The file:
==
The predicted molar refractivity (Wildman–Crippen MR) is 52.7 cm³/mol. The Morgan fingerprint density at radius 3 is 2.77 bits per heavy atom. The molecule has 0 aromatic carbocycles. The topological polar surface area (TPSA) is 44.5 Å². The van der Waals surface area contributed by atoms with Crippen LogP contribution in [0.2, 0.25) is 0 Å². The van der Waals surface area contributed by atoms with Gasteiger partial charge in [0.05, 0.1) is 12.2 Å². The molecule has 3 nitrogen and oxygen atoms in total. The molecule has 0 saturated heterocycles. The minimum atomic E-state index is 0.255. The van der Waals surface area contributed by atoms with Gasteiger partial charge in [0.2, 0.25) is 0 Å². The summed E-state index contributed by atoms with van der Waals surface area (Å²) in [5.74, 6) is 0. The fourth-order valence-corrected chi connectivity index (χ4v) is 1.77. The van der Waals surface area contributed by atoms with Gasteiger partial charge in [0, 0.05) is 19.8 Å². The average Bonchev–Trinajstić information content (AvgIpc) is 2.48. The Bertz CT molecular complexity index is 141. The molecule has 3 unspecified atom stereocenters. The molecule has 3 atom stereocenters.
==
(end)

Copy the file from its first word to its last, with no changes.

The predicted molar refractivity (Wildman–Crippen MR) is 52.7 cm³/mol. The Morgan fingerprint density at radius 3 is 2.77 bits per heavy atom. The molecule has 0 aromatic carbocycles. The topological polar surface area (TPSA) is 44.5 Å². The van der Waals surface area contributed by atoms with Crippen LogP contribution in [0.2, 0.25) is 0 Å². The van der Waals surface area contributed by atoms with Gasteiger partial charge in [0.05, 0.1) is 12.2 Å². The molecule has 3 nitrogen and oxygen atoms in total. The molecule has 0 saturated heterocycles. The minimum atomic E-state index is 0.255. The van der Waals surface area contributed by atoms with Gasteiger partial charge in [0.2, 0.25) is 0 Å². The summed E-state index contributed by atoms with van der Waals surface area (Å²) in [5.74, 6) is 0. The fourth-order valence-corrected chi connectivity index (χ4v) is 1.77. The van der Waals surface area contributed by atoms with Gasteiger partial charge in [0, 0.05) is 19.8 Å². The average Bonchev–Trinajstić information content (AvgIpc) is 2.48. The Bertz CT molecular complexity index is 141. The molecule has 3 unspecified atom stereocenters. The molecule has 3 atom stereocenters.